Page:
So JD Meier's post the other day on Agile Results got me thinking. Agile development is all the rage with GIS developers - time to get into that and apply it to my workflow too. Let's see if I can keep up with it in the next month or two and make it a solid habit. With all the changes in my life (personally and professionally), it's a crazy, busy time.

It's great food for thought and something I'll have to practice to be productive. Because my productivity is no longer tied to waiting for a hard-copy map to be printed or icons to be designed for a new map app by the GIS Analyst Team.


Gotta channel some Ron Swanson, daily!  And good coffee helps too.

Thursday, 31 July 2014

New Job, New Challenges

A few months ago, the local airport posted a position for a GIS Specialist. Given my family circumstances, it was an opportunity I couldn't pass up. Career-wise, it's not much of change from my job at the City of Surrey, but definitely a lot broader responsibilities. Which is good, and expansive, as a result of coming to a smaller organization. I'll be doing a lot more GIS system design and maintenance, which, when you are part of a bigger team, and defined by your job description, you may not necessarily get to do very often.  

In the meantime, there's been a lot of tours, security clearances & HR paperwork, and proposal writing. And every now and then, behind-the-scenes looks at the airport inbetween the odd map request!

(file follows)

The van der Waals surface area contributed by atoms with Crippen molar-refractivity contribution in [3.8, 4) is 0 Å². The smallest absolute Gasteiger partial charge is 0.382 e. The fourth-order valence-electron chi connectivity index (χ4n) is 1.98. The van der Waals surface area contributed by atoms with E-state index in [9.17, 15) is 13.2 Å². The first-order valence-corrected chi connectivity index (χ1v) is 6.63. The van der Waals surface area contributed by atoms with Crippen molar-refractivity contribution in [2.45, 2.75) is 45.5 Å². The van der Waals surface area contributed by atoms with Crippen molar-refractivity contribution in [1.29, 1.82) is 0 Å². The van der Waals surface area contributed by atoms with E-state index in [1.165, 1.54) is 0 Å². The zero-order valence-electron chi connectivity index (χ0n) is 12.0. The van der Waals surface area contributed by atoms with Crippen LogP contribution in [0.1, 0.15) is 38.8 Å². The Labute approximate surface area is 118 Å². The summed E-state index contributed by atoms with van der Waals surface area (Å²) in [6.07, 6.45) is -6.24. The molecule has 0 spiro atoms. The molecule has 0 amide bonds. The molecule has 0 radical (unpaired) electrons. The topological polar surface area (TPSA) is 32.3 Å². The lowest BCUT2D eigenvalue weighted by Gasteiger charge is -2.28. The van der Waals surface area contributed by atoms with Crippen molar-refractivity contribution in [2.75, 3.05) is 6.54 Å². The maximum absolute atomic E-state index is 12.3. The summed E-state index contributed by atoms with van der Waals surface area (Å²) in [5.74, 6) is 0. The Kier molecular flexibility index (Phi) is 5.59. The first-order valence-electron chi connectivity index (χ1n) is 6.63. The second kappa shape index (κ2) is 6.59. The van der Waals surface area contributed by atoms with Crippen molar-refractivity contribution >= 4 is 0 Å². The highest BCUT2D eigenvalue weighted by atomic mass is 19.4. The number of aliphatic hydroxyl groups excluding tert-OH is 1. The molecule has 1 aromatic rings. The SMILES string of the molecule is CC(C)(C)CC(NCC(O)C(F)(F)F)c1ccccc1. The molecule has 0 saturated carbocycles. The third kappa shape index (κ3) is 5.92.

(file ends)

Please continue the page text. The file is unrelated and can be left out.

Monday, 9 June 2014

Going to miss this view...

New start, fresh ideas. Change is good. And inevitable. 

And having Coach Taylor in the back of your mind helps too...

Friday, 9 May 2014

Python (et al) Cheat Sheets

Awesome. Big Bookmark.


Bonus... even more programs and stuff available there too (oooohhh, REGEX!)

Monday, 7 April 2014

Adding CKAN Open Data Geospatial Icons

A little something I've been working on for the City of Surrey Open Data Website. The CKAN github project lacked some geospatial icons, so thanks Adobe Illustrator and the Sam Smith's original design files, I've created a template for AI and hacked a few more designs to add to the CKAN sprite image later on.

Kudos to Sam Smith, Aron Carroll, & St├ęphane Guidoin for their help on this.

Thoughts on the last few geospatial design icons?

(Yes, I know there's no shapefile icon. We here at the City have decided not to offer that tidbit on Open Data. Make of it what you will...)

CKAN Icon Template 54x62 px

Friday, 28 February 2014

Thursday, 23 January 2014

Geospatial Data Analyst posting at Boundless

(HT: Paul Ramsey)